We spent the better part of a week visiting the historical and interesting sites around Kyoto. We went to Kinkaku-ji, Daitoku-ji, Nijo Castle, the Imperial Palace, Fushimi-Inari, Gion (the Geisha District), Kitano Tenman-gu (with bonus awesome markets!), Shosei-en Gardens, Maruyama Park, Yasaka Shrine, etc etc.
Fushimi-Inari shrine nearly killed Evie, who is less used to strenuous physical exercise than I am. It should be renamed the Shine of Twenty Zillion Steps instead of Torii gates. But we made it to the top and she was most excited to have finally gotten there.
Then we went to Tokyo to discover that nerd culture is well and truly alive and well, and dare I say it, embraced! We spent the majority of our time in Akihabara, wandering through multistorey anime and manga stores as well as their plethora of toy stores.
We also found out that a lot of the things we were into as kids that no other Australian kid seems to remember, are alive and well and cherished in Japan. Like Tranzor-Z! Who could forget Tranzor-Z, apart from everyone without the surname of Elms? What wasn’t to like about a cartoon where the bad guy, Count Decapito, carried his head underneath his arm and his sidekick Devleen was a he/she split down the middle hybrid and everyone piloted giant robots? THIS WAS AWESOME! Apparently it is actually called Mazinger-Z in Japan and Count Decapito is much less amusingly named. Evie and the brother in between us, Malcolm, still to this day talk about shit from Tranzor-Z. So imagine my utter delight to find this:
Sadly our time then came to an end and we had the awesome trouble of trying to fit all the masses of stuff we’d bought into our bags. See, we went over with no bags (it was going to add $100 to the ticket price!) so we only paid for baggage coming back. 15kg each. Um. Well. We both spent excessively and bought so much stuff that this is what happened…
But we managed.
When I got to Narita International, I realised that I’d been paid. I also hadn’t come anywhere close to spending all of my money. The temptation to buy a ticket and go somewhere else for another two weeks was overwhelmingly strong. Vancouver and Helsinki were both looking pretty good. If Evie hadn’t been there, I have no doubt I would have run away. I had two weeks left at my construction job before I started at the hospital. I still didn’t know where, or which hospital, just that I started on the 16th June. I’d had such a good time, I hadn’t had to deal with any stress and my daily thunderous headaches that made me think I was developing a brain tumour had disappeared. I pretty much concluded that their cause was dealing with incompetent, lazy and deliberately obstructive, rude and antagonistic people at work and thus I wasn’t in a hurry to get back to them. Alas, I went for the responsible decision and came home.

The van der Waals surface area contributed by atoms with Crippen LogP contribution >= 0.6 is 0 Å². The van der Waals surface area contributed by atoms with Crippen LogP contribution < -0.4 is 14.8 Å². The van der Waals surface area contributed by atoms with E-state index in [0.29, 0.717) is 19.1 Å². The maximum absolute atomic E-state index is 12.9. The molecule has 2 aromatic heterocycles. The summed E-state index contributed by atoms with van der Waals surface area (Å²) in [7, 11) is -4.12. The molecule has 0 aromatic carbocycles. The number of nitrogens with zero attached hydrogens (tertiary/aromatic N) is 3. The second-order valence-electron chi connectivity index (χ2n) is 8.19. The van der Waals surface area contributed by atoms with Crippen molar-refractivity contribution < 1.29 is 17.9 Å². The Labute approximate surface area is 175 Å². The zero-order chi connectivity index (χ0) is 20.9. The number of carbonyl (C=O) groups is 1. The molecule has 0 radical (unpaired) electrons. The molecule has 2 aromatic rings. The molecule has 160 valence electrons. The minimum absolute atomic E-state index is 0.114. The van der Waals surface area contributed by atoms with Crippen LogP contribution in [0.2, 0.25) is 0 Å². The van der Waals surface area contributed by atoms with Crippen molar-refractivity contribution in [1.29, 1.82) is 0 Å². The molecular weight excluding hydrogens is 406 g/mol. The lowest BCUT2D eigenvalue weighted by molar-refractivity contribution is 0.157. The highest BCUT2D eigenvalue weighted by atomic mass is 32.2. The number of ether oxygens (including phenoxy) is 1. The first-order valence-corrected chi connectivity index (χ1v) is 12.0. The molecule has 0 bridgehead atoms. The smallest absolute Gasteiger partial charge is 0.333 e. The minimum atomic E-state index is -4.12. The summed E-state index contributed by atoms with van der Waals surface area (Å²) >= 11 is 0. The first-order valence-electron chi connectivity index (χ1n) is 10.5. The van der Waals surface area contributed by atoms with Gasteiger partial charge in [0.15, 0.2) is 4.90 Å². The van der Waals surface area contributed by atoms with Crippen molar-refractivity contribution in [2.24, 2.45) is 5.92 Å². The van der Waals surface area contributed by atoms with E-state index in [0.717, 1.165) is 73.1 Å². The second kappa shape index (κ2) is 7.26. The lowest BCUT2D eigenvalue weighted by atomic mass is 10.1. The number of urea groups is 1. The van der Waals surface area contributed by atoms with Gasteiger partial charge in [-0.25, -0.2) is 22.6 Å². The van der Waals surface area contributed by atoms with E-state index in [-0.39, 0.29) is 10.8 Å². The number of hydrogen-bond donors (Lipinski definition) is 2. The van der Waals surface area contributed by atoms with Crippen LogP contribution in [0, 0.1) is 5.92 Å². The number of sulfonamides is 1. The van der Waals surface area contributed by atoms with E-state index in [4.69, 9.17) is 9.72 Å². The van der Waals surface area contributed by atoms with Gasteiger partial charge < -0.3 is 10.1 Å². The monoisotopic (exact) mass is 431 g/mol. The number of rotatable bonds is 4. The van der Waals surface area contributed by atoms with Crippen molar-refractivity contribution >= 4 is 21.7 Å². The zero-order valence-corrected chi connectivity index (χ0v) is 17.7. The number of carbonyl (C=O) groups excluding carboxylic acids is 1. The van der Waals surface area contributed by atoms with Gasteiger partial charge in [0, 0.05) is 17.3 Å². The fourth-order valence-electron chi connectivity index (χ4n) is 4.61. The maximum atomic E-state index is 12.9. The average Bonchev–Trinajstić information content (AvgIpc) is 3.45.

But I came home to the good news that I got the job that I had been practically begging for and beyond excellent marks for that suite of poems. Actually, when I got the marks and feedback for the poems I cracked it a little. I wrote one of them as a sarcastic “fuck you” to someone who was annoying me at the time so it was extremely hilarious to me. Next week I’ll be moving from full time work/full time uni down to part time work/part time uni and still earning the same money. This translates as lots of time for me to finally focus on the artistic endeavours I’ve been putting off… like finishing my novel.
I’m going to be so mad if it turns out that I’m actually talented at poetry instead of writing stories. I already have some hipster glasses, maybe I should get a beret, just in case?
3 thoughts on “Japan and Unexpected Surprises”
Or, borrow your fathers’! Please…….
Reblogged this on TayaDawn and commented:
I quite enjoyed reading this experience, and I wish to write similar blogs when I go to Japan.
Today i spent 300 dollars for platinium roulette system ,